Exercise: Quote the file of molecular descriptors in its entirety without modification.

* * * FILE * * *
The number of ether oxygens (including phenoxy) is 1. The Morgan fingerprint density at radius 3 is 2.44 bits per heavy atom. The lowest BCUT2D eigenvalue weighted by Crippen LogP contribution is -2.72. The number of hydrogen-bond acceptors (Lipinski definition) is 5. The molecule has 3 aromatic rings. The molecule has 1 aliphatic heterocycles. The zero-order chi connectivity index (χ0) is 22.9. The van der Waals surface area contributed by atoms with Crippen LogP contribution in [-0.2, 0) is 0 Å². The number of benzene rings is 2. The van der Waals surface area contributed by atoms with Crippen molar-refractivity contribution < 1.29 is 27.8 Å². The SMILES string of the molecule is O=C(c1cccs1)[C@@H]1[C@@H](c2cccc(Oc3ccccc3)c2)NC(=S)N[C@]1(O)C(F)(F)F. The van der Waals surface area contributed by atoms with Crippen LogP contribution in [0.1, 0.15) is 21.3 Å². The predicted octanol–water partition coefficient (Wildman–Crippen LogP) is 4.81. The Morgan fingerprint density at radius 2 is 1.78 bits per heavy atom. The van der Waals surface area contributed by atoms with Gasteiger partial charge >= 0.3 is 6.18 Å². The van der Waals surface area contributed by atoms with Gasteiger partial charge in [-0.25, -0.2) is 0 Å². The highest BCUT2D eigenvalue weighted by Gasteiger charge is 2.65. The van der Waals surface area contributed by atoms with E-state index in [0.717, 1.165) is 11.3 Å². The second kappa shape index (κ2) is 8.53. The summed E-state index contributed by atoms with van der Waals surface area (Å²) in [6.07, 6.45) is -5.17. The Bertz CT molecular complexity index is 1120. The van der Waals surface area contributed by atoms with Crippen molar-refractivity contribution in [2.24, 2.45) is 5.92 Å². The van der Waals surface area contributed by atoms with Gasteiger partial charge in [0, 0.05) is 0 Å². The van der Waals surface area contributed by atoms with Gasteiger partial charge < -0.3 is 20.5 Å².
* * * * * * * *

The number of ether oxygens (including phenoxy) is 1. The Morgan fingerprint density at radius 3 is 2.44 bits per heavy atom. The lowest BCUT2D eigenvalue weighted by Crippen LogP contribution is -2.72. The number of hydrogen-bond acceptors (Lipinski definition) is 5. The molecule has 3 aromatic rings. The molecule has 1 aliphatic heterocycles. The zero-order chi connectivity index (χ0) is 22.9. The van der Waals surface area contributed by atoms with Crippen LogP contribution in [-0.2, 0) is 0 Å². The number of benzene rings is 2. The van der Waals surface area contributed by atoms with Crippen molar-refractivity contribution < 1.29 is 27.8 Å². The SMILES string of the molecule is O=C(c1cccs1)[C@@H]1[C@@H](c2cccc(Oc3ccccc3)c2)NC(=S)N[C@]1(O)C(F)(F)F. The van der Waals surface area contributed by atoms with Crippen LogP contribution in [0.1, 0.15) is 21.3 Å². The predicted octanol–water partition coefficient (Wildman–Crippen LogP) is 4.81. The Morgan fingerprint density at radius 2 is 1.78 bits per heavy atom. The van der Waals surface area contributed by atoms with Gasteiger partial charge >= 0.3 is 6.18 Å². The van der Waals surface area contributed by atoms with Gasteiger partial charge in [-0.25, -0.2) is 0 Å². The highest BCUT2D eigenvalue weighted by Gasteiger charge is 2.65. The van der Waals surface area contributed by atoms with E-state index in [0.717, 1.165) is 11.3 Å². The second kappa shape index (κ2) is 8.53. The summed E-state index contributed by atoms with van der Waals surface area (Å²) in [6.07, 6.45) is -5.17. The Bertz CT molecular complexity index is 1120. The van der Waals surface area contributed by atoms with Crippen molar-refractivity contribution in [2.24, 2.45) is 5.92 Å². The van der Waals surface area contributed by atoms with Gasteiger partial charge in [0, 0.05) is 0 Å². The van der Waals surface area contributed by atoms with Gasteiger partial charge < -0.3 is 20.5 Å².